a nice little display.

>> Oh, my -- yeah.

>> "Mr. Christmas" is a term or

a name that was given to me

probably about 10 years ago when

I first started doing this.

>> It's very creative, what

you've done.

>> Thank you.

I appreciate that.

>> Beautiful work.

>> I focused on vintage

Christmas pieces.

And my first piece that I ever

made, actually, was a little

Christmas village that was

under glass.

People took interest in that

style of art, and so I just sort

of absorbed the name

"Mr. Christmas."

I would describe the personality

of my work as more whimsical.

I think miniatures, in general,

reminds adults of that same

imagination that sometimes you

repress and put away.

And it brings you back to a

really good place in your life

that you remember when you were

younger.

And it's almost like a safe

place, and it creates these warm

memories that people love.

I go to a lot of estate sales

and flea markets, garage sales.

A real interesting weekend for

me is thrifting.

[ Laughs ]

A fun weekend like that will

turn into fun weeks of finding

these pieces and then getting a

chance to build into them.

This poor clock stopped working.

The motor burned out.

So I'm going to repurpose the

face.

I never put people inside of my

art work.

I feel like the scene itself

creates a wonder or mystery, and

I want the focus to be on the

quaintness of the scene itself

and that you can imagine

yourself, maybe, there.

The thing that really inspires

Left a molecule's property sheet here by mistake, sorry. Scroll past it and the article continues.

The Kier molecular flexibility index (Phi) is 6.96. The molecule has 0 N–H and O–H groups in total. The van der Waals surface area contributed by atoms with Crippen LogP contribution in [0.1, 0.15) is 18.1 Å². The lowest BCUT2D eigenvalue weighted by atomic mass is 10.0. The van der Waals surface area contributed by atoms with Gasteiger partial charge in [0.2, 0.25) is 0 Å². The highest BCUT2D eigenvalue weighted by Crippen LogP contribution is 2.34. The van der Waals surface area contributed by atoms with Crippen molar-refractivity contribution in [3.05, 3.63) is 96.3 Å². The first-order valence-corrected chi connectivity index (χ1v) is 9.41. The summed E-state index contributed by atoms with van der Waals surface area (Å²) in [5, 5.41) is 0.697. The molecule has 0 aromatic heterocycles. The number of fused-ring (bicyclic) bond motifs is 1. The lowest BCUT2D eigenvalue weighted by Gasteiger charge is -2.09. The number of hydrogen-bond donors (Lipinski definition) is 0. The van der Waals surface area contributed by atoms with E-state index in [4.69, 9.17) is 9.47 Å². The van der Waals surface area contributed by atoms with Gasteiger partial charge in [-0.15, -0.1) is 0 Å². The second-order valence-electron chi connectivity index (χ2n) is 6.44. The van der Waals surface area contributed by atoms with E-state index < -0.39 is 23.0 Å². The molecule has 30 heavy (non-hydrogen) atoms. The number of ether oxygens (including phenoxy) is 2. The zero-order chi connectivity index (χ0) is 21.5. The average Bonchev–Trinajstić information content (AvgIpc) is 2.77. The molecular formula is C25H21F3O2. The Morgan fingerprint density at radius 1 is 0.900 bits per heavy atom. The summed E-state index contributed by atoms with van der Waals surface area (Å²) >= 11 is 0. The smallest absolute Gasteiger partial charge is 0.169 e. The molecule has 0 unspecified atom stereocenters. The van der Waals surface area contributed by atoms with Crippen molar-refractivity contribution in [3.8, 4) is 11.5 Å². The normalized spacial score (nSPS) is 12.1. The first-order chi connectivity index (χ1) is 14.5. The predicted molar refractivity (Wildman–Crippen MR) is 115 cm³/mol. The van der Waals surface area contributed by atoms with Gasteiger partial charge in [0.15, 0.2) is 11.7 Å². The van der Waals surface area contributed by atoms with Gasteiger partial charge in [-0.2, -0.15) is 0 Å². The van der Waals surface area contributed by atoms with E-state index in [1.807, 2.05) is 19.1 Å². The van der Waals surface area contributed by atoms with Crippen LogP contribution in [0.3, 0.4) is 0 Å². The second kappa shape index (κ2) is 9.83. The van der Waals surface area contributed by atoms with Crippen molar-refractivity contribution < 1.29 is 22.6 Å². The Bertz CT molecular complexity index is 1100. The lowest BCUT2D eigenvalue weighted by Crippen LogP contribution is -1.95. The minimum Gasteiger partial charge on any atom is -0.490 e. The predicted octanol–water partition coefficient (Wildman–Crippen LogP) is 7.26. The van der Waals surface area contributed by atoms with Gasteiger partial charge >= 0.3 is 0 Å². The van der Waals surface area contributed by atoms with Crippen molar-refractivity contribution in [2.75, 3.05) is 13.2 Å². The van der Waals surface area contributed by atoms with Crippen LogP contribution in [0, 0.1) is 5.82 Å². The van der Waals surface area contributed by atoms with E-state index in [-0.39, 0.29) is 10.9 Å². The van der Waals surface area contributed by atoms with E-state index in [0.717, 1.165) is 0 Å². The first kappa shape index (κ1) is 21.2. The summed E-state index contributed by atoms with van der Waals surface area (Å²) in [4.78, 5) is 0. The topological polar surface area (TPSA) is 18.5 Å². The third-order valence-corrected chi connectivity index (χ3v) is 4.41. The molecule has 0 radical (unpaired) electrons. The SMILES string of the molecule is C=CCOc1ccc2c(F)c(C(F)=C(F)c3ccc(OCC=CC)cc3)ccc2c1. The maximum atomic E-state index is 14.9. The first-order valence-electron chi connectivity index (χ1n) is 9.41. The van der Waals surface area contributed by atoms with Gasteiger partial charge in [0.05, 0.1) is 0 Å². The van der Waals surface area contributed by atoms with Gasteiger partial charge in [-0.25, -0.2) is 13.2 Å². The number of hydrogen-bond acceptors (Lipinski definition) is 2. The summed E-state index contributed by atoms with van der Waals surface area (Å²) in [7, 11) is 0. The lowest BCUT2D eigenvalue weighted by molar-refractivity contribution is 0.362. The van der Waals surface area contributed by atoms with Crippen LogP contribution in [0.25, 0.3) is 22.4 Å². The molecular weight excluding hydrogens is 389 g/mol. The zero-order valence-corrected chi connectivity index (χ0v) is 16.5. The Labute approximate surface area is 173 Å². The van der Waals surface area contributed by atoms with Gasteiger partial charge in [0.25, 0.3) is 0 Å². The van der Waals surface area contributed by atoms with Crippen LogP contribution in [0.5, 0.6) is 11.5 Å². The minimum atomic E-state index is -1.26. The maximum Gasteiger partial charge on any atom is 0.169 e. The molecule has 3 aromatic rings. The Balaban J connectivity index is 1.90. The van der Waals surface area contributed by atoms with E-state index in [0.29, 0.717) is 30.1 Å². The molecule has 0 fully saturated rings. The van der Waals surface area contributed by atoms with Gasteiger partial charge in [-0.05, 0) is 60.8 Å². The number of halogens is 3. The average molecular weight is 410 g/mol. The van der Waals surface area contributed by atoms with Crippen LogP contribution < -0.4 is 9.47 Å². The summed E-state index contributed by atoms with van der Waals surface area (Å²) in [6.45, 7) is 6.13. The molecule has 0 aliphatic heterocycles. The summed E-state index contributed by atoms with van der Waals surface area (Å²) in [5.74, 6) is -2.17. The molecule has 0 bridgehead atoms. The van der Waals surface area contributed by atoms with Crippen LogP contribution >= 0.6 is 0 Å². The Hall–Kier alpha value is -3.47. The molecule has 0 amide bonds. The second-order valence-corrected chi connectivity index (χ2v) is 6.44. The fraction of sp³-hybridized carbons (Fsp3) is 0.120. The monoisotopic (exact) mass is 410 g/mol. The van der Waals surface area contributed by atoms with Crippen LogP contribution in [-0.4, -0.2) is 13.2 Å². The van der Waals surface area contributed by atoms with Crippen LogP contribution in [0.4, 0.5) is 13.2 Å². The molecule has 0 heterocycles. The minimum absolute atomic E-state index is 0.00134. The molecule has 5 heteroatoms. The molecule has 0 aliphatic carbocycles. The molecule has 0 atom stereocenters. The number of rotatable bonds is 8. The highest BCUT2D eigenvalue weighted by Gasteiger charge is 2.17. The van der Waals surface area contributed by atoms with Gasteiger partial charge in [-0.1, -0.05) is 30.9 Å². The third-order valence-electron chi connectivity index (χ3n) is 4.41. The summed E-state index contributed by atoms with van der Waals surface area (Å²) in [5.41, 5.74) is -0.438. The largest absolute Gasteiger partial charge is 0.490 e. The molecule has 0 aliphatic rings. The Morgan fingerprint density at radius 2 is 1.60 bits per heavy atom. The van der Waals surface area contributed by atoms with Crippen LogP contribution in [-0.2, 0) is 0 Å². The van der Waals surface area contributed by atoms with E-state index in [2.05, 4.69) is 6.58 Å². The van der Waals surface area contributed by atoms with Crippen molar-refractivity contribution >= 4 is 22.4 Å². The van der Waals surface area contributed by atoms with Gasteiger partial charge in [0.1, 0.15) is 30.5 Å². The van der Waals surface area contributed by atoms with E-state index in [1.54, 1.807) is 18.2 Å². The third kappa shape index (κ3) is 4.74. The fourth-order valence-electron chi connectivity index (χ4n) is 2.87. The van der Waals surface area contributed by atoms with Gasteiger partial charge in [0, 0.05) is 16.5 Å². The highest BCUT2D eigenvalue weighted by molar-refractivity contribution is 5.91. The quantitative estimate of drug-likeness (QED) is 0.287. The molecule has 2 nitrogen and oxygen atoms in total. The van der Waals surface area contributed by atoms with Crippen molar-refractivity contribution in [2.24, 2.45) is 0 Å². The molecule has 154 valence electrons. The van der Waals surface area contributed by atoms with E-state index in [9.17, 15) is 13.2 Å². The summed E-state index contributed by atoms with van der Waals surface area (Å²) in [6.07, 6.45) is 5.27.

me to continue with my art is

the ability to create something

that connects people together,

and that's also a very endearing

challenge to me to be able to

create something that I could

imagine.

There's nothing more satisfying

than to be able to complete

something that you've thought

about.

It's just such a form of

accomplishment, and it's so

satisfying that it kind of makes

me feel complete as an artist.

>> Do you title all your pieces?

>> I try to.

>> What would you call it?

>> Um...[Clicks tongue]

"A Clear Sunset."

[ Laughs ]

I can't imagine not doing it.

It's part of my life and it's

really part of who I am.

♪♪

>> To see more of Hildebrandt's

work, check out his website,

clevermisterchristmas.com.

And here's a look at this week's

art history.

♪♪

♪♪

♪♪

In Norfolk, Virginia, artist

Spencer Tinkham sculpts wood

with an appreciation for

biodiversity and the

environment.

He carves natural materials into

an array of animals.

Here's the story.

♪♪

>> Look at that.

That is sweet.

I like that a lot.

♪♪

My name is Spencer Tinkham.

I'm 25 years old.

I'm a professional wood

sculptor.

>> ♪ We're just getting

started ♪

>> I first started wood carving

when I was about 8 years old.

I just started carving with a

little pocket knife.

Sitting on the back porch,

I started to carve the birds and

fish that I saw around me.

♪♪

I'm the artist behind

Tinkham Decoys and Folk Art.

♪♪

Folk art's kind of hard to

describe.

It's kind of like an art that's

not really modern art.

It's a little bit more

primitive.

It has kind of more of an aged

finish on it.

And I think that goes perfectly

with these aged woods that I'm

starting out with.

I'm self-taught.

I learned through trial and

error.

It's a really unforgiving

medium.

All the failures made me want to

figure out how to make them into

a complete piece the first time.

I started out mainly focusing on

duck decoys.

But I've shifted a lot more

towards folk art, sculptures,

different birds -- owls.

I do little bit of everything.

Fish are pretty fun.

>> ♪ Here's the situation

>> I definitely give a lot of

human characteristics to my

pieces.

People can relate to it -- like

a smile, wide eyes, or

screaming.

Inspiration?

It just -- it's all around me

whenever I'm outside.

I guess my natural habitat.

[ Laughs ]

This is actually an extinct

bird.

This is a passenger pigeon,

inspired, ironically, from an

old poster that sold

shotgun shells.

This is multiple pieces.

The wings are actually old sheet